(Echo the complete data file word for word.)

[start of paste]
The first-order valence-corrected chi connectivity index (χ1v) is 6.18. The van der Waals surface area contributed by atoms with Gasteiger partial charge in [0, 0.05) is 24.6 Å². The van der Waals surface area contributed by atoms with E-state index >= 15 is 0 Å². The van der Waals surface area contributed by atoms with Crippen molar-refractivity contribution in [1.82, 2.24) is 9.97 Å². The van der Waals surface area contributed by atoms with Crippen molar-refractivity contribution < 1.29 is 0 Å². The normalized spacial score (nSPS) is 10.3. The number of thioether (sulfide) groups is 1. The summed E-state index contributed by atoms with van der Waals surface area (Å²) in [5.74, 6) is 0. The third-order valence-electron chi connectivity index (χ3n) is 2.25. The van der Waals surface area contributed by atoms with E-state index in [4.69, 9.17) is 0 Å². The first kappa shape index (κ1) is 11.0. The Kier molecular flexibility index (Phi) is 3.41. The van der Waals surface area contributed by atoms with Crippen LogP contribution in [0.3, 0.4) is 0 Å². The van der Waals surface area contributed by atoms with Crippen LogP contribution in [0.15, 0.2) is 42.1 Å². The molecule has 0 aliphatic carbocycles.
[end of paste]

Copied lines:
The first-order valence-corrected chi connectivity index (χ1v) is 6.18. The van der Waals surface area contributed by atoms with Gasteiger partial charge in [0, 0.05) is 24.6 Å². The van der Waals surface area contributed by atoms with E-state index >= 15 is 0 Å². The van der Waals surface area contributed by atoms with Crippen molar-refractivity contribution in [1.82, 2.24) is 9.97 Å². The van der Waals surface area contributed by atoms with Crippen molar-refractivity contribution < 1.29 is 0 Å². The normalized spacial score (nSPS) is 10.3. The number of thioether (sulfide) groups is 1. The summed E-state index contributed by atoms with van der Waals surface area (Å²) in [5.74, 6) is 0. The third-order valence-electron chi connectivity index (χ3n) is 2.25. The van der Waals surface area contributed by atoms with E-state index in [4.69, 9.17) is 0 Å². The first kappa shape index (κ1) is 11.0. The Kier molecular flexibility index (Phi) is 3.41. The van der Waals surface area contributed by atoms with Crippen LogP contribution in [0.3, 0.4) is 0 Å². The van der Waals surface area contributed by atoms with Crippen LogP contribution in [0.15, 0.2) is 42.1 Å². The molecule has 0 aliphatic carbocycles.